The communities secretary, Eric Pickles, said a majority of the public did not want the "controversial organisation" to be given the kind of favourable treatment usually reserved for charities and questioned this use of public money.

The church, which is not classed as a religion by the Charity Commission, was described as a cult by a high court judge in 1984.

It is the first time a cabinet minister has intervened in the long-running row over the tax breaks for Scientology.

At least four authorities have given tax breaks to the group, which counts a host of celebrities among its high-profile members.

City of London Corporation has asked it to pay only one-fifth of the usual rates on its London headquarters, near St Paul's cathedral. As a result, it has saved £1.3m worth of tax.

The six-storey building was opened in a lavish ceremony attended by the leading Scientologist Tom Cruise in 2006.

The corporation decided Scientology could be classed as a charity either for the advancement of religion "or other purposes beneficial to the community".

The council says it feared the organisation would take it to court were the tax breaks to cease.

Conservative-controlled Westminster council has granted 80% rates relief on Scientology's Celebrity Centre in Bayswater, London, saving £165,303 over the past 10 years.

The council has defined the organisation as a "non-registered charity" that is "beneficial to the community". The Scientologists moved out this property, set up for prominent people in the arts, in July, council officials said.

In Birmingham, the city council has given the Church of Scientology Religious Education College 80% discretionary relief, awarded because the property is being used as an educational institution, and in Sunderland, the council has given Scientology £30,000 of rates relief on its city centre base over five years.

In a statement to the Guardian, Pickles said he could not see why Scientology was being given privileged treatment by councils.

"Tolerance and freedom of expression are important British values, but this does not mean that the likes of Church of Scientology deserve favoured tax treatment over and above other business premises," he said.

"The Church of Scientology is not a registered charity, since the Charity Commission has ruled that it does not provide a public benefit. Nor are its premises a recognised place of worship.

"Councils may award charitable relief. They should take into consideration the Charity Commission's rulings when weighing up whether to do so.

"I do not believe the majority of the public would want their own council to be giving special tax breaks to such a controversial organisation."
(clip)

“I Am No One Else”

Since: Apr 12

Seattle

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#45962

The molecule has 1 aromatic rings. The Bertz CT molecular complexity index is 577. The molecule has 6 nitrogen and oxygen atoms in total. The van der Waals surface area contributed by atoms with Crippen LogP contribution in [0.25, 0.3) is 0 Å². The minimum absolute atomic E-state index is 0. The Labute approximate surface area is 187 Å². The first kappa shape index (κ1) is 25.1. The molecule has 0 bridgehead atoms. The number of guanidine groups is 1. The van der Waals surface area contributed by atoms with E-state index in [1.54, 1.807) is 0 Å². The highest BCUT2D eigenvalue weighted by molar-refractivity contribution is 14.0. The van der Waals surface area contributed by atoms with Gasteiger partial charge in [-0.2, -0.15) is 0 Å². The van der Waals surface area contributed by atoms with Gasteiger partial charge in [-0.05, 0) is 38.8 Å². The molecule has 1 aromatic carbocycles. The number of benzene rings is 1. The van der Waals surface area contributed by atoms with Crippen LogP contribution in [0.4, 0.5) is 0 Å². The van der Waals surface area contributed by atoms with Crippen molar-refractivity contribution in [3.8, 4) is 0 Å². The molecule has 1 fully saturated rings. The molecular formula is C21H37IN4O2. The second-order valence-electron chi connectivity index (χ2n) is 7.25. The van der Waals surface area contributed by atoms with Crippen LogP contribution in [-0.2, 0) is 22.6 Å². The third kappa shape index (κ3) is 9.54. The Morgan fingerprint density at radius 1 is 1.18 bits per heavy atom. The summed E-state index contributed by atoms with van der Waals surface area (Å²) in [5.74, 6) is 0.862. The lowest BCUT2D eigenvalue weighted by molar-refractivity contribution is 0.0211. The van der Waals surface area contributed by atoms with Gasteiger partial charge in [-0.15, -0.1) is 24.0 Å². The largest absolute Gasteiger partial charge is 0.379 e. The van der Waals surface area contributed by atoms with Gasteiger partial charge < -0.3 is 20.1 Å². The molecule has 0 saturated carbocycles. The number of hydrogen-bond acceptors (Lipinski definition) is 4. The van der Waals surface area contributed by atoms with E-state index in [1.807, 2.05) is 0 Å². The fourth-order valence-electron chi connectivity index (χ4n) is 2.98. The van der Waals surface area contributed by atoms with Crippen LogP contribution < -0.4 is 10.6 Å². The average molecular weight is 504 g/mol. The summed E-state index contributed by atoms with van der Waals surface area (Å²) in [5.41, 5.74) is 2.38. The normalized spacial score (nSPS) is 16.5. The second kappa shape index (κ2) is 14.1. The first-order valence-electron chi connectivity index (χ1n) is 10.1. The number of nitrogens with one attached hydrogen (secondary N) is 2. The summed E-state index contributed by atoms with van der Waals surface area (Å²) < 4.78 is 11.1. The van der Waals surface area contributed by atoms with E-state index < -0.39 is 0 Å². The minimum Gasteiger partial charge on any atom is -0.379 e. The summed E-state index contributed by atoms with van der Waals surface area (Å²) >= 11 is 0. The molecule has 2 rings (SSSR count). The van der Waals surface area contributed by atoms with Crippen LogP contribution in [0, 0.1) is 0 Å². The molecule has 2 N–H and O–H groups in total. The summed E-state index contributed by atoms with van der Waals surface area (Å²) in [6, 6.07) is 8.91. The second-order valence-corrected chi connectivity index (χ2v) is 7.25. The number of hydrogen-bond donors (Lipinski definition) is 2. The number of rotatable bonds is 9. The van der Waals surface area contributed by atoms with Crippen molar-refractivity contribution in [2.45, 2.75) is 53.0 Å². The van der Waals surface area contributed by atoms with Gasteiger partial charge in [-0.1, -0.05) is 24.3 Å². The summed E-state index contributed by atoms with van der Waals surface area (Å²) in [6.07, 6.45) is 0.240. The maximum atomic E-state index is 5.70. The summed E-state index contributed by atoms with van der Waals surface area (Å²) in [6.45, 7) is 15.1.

Jan 7, 2013
 
barefoot2626 wrote:
<quoted text>
Which means it is refutable.
Time to change those batteries, Chubby.
No, you said it was not refutable, and that's what irrefutable means:

irrefutable [&#618;&#712;r&#60 3;fj&#650;t&#601;b &#601;l &#716;&#618;r&#618 ;&#712;fju&#720;t& #601;b&#601;l]
adj
impossible to deny or disprove; incontrovertible
irrefutability , irrefutableness n
irrefutably adv

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#45963
Jan 7, 2013
 

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KittenKoder wrote:
<quoted text>
No, you said it was not refutable
Not refutable means not refutable.

You should concentrate on speaking for yourself, to trying to restate what I had no problem stating myself.

“I Am No One Else”

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#45965
Jan 7, 2013
 

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barefoot2626 wrote:
<quoted text>
Not refutable means not refutable.
You should concentrate on speaking for yourself, to trying to restate what I had no problem stating myself.
Yes, you said it was irrefutable, you cannot refute the information in wikipedia, you said it.
SupaAFC

Milnathort, UK

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#45966
Jan 7, 2013
 
barefoot2626 wrote:
<quoted text>
Cite the name of the author of the Wikipedia source.
“One of the dangers of Wikipedia is that students are maybe not critical enough of what is there,” Goldner said.”One-stop shopping makes for a lazy historian, and I think history students need to strengthen their research skills.”
Some students agree with what Goldner has to say about Wikipedia and believe that the site should be used as more of a reference with hobbies, and not as a reference for school.
“I’ll use it to get a general idea of what I’m researching, but I won’t use it as a source,” said Marlon Henriquez, a CTVA senior at CSUN.
And 22 percent of students said they rarely use Wikipedia, if at all, according to the PIL study.
Art major Chyenne DeWitt falls under this category and shares Henriquez’s belief in not using the website as a scholarly source.
“I’ve been on there and checked things and have found many inaccuracies,” DeWitt said.
Wikipedia is aware of the possible inaccuracies found on its articles, warning users from the start that not all entries are of encyclopedic quality and the articles may contain false or debatable information.
These inaccuracies are why most documents on Wikipedia are never considered complete, and they are continually edited and improved on over time. With this, Wikipedia generally sees results in an upward trend of quality and a growing consensus over neutral representation of information.
Sure, Barefoot, once you cite the author of your Edward VII website.